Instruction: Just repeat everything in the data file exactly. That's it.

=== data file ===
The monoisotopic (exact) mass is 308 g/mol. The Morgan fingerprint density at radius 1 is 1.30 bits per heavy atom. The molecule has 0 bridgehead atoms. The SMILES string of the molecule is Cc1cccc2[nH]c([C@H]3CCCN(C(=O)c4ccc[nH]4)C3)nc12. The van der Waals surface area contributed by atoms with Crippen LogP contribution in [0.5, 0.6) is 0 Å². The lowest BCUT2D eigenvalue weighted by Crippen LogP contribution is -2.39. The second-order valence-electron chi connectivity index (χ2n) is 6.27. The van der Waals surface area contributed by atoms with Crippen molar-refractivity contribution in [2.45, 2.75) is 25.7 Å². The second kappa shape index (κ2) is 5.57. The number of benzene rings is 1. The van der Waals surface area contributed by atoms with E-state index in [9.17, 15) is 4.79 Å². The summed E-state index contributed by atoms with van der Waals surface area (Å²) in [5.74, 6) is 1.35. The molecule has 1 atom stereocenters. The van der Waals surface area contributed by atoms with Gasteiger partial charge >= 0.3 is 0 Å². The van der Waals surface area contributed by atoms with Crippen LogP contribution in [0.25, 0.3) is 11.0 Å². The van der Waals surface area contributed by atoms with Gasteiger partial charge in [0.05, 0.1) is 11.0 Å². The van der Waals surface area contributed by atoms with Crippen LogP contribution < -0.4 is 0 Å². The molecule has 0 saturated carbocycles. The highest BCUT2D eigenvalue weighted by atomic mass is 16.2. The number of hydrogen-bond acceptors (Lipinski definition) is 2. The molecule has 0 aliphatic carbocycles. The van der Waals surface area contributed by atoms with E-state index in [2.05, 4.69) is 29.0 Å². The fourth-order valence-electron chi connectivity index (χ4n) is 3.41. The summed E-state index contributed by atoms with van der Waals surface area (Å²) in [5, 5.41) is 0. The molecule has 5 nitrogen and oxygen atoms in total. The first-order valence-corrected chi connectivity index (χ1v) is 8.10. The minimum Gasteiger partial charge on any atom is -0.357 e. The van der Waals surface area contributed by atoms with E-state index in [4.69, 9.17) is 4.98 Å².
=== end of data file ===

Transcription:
The monoisotopic (exact) mass is 308 g/mol. The Morgan fingerprint density at radius 1 is 1.30 bits per heavy atom. The molecule has 0 bridgehead atoms. The SMILES string of the molecule is Cc1cccc2[nH]c([C@H]3CCCN(C(=O)c4ccc[nH]4)C3)nc12. The van der Waals surface area contributed by atoms with Crippen LogP contribution in [0.5, 0.6) is 0 Å². The lowest BCUT2D eigenvalue weighted by Crippen LogP contribution is -2.39. The second-order valence-electron chi connectivity index (χ2n) is 6.27. The van der Waals surface area contributed by atoms with Crippen molar-refractivity contribution in [2.45, 2.75) is 25.7 Å². The second kappa shape index (κ2) is 5.57. The number of benzene rings is 1. The van der Waals surface area contributed by atoms with E-state index in [9.17, 15) is 4.79 Å². The summed E-state index contributed by atoms with van der Waals surface area (Å²) in [5.74, 6) is 1.35. The molecule has 1 atom stereocenters. The van der Waals surface area contributed by atoms with Gasteiger partial charge >= 0.3 is 0 Å². The van der Waals surface area contributed by atoms with Crippen LogP contribution in [0.25, 0.3) is 11.0 Å². The van der Waals surface area contributed by atoms with Gasteiger partial charge in [0.05, 0.1) is 11.0 Å². The van der Waals surface area contributed by atoms with Crippen LogP contribution < -0.4 is 0 Å². The molecule has 0 saturated carbocycles. The highest BCUT2D eigenvalue weighted by atomic mass is 16.2. The number of hydrogen-bond acceptors (Lipinski definition) is 2. The molecule has 0 aliphatic carbocycles. The van der Waals surface area contributed by atoms with E-state index in [2.05, 4.69) is 29.0 Å². The fourth-order valence-electron chi connectivity index (χ4n) is 3.41. The summed E-state index contributed by atoms with van der Waals surface area (Å²) in [5, 5.41) is 0. The molecule has 5 nitrogen and oxygen atoms in total. The first-order valence-corrected chi connectivity index (χ1v) is 8.10. The minimum Gasteiger partial charge on any atom is -0.357 e. The van der Waals surface area contributed by atoms with E-state index in [4.69, 9.17) is 4.98 Å².